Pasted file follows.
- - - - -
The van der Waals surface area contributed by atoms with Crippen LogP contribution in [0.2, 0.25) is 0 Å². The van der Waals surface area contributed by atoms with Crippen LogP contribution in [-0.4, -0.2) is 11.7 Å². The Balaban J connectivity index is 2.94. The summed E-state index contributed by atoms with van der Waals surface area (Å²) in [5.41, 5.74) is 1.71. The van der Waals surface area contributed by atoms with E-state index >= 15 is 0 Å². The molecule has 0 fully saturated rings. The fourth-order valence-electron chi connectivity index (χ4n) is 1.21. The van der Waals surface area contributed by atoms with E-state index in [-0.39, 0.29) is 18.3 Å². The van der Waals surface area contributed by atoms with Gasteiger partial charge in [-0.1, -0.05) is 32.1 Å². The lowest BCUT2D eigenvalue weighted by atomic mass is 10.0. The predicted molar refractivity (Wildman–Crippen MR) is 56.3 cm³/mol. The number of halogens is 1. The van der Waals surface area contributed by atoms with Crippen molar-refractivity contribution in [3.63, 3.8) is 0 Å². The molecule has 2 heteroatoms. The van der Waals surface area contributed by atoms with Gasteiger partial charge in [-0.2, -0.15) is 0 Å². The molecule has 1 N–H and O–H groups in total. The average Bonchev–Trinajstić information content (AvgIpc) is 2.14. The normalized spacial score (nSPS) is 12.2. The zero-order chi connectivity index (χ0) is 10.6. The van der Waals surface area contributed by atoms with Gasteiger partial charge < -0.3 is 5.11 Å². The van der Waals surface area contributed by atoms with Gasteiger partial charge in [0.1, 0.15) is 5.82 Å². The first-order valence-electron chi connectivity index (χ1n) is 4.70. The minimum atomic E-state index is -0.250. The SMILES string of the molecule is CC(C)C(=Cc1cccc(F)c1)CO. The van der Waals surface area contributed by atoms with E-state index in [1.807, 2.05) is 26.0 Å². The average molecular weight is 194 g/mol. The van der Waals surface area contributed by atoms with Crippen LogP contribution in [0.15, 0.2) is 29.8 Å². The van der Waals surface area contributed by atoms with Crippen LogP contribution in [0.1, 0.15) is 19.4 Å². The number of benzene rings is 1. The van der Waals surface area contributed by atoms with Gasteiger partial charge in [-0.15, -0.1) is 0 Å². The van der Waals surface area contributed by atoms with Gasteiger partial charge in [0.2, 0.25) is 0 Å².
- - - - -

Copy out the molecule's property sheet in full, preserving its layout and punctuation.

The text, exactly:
The van der Waals surface area contributed by atoms with Crippen LogP contribution in [0.2, 0.25) is 0 Å². The van der Waals surface area contributed by atoms with Crippen LogP contribution in [-0.4, -0.2) is 11.7 Å². The Balaban J connectivity index is 2.94. The summed E-state index contributed by atoms with van der Waals surface area (Å²) in [5.41, 5.74) is 1.71. The van der Waals surface area contributed by atoms with E-state index >= 15 is 0 Å². The molecule has 0 fully saturated rings. The fourth-order valence-electron chi connectivity index (χ4n) is 1.21. The van der Waals surface area contributed by atoms with E-state index in [-0.39, 0.29) is 18.3 Å². The van der Waals surface area contributed by atoms with Gasteiger partial charge in [-0.1, -0.05) is 32.1 Å². The lowest BCUT2D eigenvalue weighted by atomic mass is 10.0. The predicted molar refractivity (Wildman–Crippen MR) is 56.3 cm³/mol. The number of halogens is 1. The van der Waals surface area contributed by atoms with Crippen molar-refractivity contribution in [3.63, 3.8) is 0 Å². The molecule has 2 heteroatoms. The van der Waals surface area contributed by atoms with Gasteiger partial charge in [-0.2, -0.15) is 0 Å². The molecule has 1 N–H and O–H groups in total. The average Bonchev–Trinajstić information content (AvgIpc) is 2.14. The normalized spacial score (nSPS) is 12.2. The zero-order chi connectivity index (χ0) is 10.6. The van der Waals surface area contributed by atoms with Gasteiger partial charge < -0.3 is 5.11 Å². The van der Waals surface area contributed by atoms with Gasteiger partial charge in [0.1, 0.15) is 5.82 Å². The first-order valence-electron chi connectivity index (χ1n) is 4.70. The minimum atomic E-state index is -0.250. The SMILES string of the molecule is CC(C)C(=Cc1cccc(F)c1)CO. The van der Waals surface area contributed by atoms with E-state index in [1.807, 2.05) is 26.0 Å². The average molecular weight is 194 g/mol. The van der Waals surface area contributed by atoms with Crippen LogP contribution in [0.15, 0.2) is 29.8 Å². The van der Waals surface area contributed by atoms with Crippen LogP contribution in [0.1, 0.15) is 19.4 Å². The number of benzene rings is 1. The van der Waals surface area contributed by atoms with Gasteiger partial charge in [-0.15, -0.1) is 0 Å². The van der Waals surface area contributed by atoms with Gasteiger partial charge in [0.2, 0.25) is 0 Å².